"I had talked to my desk at the Star-Telegram, and then I noticed a little flurry of activity, and as I say, during this time several of the high ranking officers, none of whom I knew by name at that time, had come in, and I asked a girl who had been standing with them in Captain King's office, as I recall, just a few minutes, and then came out, "What's going on?" and her answer was, "They found a rifle." I asked, "Where?" and she said, "On the roof of the School Book Depository Building." Of course, I stress this is secondhand information. She is giving it from what she heard from a high ranking official who undoubtedly was told by somebody else. In any case, that information was telephoned to my newspaper and I believe was used in at least one edition. Later it was officially stated, of course, that the rifle had been found on the sixth floor......Waldo also stated "In fact, I Was on the Stemmons Freeway passing the resort motel called "La Cabaria" at the moment that the car radio reported the President is dead." (sic The Cabana Motel?)

from a McAdams website article by Eric Paddon

http://mcadams.posc.mu.edu/kilgallen.txt

It was Kilgallen, who on September 3, gave the first account of the story Lane

had told the Warren Commission about the alleged "meeting" at the Carousel

Club between Jack Ruby, J.D. Tippit, and Bernard Weissmann (the author of

the anti-Kennedy ad that had upset Ruby on the day of the assassination),

and to her it seemed interesting that Jack Ruby had never flat-out denied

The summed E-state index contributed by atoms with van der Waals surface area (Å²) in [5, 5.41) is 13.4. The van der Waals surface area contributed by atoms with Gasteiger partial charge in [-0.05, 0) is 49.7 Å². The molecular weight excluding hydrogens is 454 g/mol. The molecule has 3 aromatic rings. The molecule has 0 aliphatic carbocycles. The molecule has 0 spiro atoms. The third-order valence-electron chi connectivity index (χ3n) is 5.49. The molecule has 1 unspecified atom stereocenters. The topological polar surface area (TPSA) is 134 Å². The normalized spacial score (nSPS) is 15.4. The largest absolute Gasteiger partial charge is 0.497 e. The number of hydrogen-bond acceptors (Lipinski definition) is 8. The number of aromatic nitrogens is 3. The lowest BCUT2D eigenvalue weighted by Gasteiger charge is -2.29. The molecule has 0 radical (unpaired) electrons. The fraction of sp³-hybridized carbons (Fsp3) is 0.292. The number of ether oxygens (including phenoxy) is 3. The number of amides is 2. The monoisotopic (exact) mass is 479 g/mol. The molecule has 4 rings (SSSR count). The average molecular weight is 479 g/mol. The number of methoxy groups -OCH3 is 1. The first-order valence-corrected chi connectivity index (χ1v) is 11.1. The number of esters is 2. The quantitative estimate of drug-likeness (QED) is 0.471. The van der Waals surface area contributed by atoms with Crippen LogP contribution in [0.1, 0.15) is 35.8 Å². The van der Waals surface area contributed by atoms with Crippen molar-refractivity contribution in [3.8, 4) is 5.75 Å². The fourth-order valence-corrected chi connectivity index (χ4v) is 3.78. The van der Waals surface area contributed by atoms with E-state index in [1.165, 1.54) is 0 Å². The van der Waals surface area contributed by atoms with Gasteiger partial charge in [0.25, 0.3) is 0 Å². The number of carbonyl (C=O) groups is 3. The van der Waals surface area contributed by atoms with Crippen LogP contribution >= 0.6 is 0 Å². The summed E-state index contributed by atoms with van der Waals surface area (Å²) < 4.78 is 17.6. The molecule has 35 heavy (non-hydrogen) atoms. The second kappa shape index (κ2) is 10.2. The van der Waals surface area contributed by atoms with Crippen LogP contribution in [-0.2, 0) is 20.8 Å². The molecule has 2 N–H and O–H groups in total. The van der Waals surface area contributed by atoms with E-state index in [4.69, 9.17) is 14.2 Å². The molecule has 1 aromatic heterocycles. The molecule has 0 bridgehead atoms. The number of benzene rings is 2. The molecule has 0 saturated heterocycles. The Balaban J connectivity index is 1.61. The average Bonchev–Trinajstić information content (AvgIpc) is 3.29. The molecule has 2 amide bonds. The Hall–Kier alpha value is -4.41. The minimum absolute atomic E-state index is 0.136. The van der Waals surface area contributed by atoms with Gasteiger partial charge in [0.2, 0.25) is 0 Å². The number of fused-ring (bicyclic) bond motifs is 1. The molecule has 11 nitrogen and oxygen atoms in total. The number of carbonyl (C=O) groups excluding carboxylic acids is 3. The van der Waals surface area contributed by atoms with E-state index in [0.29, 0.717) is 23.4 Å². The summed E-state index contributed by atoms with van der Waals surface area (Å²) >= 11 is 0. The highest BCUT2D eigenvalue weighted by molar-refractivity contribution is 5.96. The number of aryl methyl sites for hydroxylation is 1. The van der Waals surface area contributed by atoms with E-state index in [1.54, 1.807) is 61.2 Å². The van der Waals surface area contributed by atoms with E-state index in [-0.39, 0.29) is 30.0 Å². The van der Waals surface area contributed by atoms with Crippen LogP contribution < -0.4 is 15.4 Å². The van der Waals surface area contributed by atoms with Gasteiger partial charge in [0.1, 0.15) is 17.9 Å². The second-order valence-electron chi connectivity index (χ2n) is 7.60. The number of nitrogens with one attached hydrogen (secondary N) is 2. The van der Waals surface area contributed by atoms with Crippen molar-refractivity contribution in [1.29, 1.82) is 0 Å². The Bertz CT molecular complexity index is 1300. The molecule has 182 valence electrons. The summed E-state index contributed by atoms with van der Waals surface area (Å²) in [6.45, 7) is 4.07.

that such a meeting had occurred when he'd been asked about it by the

Warren Commission. Kilgallen also siezed on a bizarre trivality in which

the purloined Ruby testimony indicated that a mysterious "oil man" had

also been linked to the meeting with Tippit and Weissman, but that Lane

had never mentioned such an oil man in his WC testimony, and that

therefore the original story of a Carousel Club meeting had to have been

confirmed by at least one other, unknown source.

From Kilgallen by Lee Israel

"Of the handful of reporters who had the commitment, the clout, the predisposition, and the intrepidity to go after what the government wanted withheld, some were frightened. Thayer Waldo of the Fort Worth Sun-Telegram originally furnished to Mark Lane information that Officer Tippit, Jack Ruby, and Bernard Weissman had met in Ruby's Carousel Club eight days before the assassination. Waldo would not use the story himself. Waldo also discovered that the Dallas chief of police had been surprised by the course finally chosen for the President's motorcade and was unable to fathom why the procession was instructed to take this more vulnerable route. Nor did he use this story, though once again he made the information available to Mark Lane. Thayer Waldo was not minimizing the significance of his information. On the contrary, he told Lane that if he published what he knew, 'there would be real danger to him'."

Thayer Waldo's name doesent appear to turn up on namebase.org and I don't believe he ever testified before another investigative body, although I could be wrong.

Not unlike the "Ultra Secret", an apparant "ENIGMA", which has far too much in common with other places and events.

Try as I have, his background data is virtually "nil". Which in and of itself tells me something?

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To the best of my knowledge Thayer Waldo's name does not appear 'as a title' to any AARB Records not yet declassified, which cannot in my mind lead one to conclude that his name doesent come up elsewhere, the CIA I would think, whether he was in the Agency or not, would seemingly have a 201 file on him, but the maryferrell.org site is temporarily down, at least on my computer. I am sure that there will be more to come.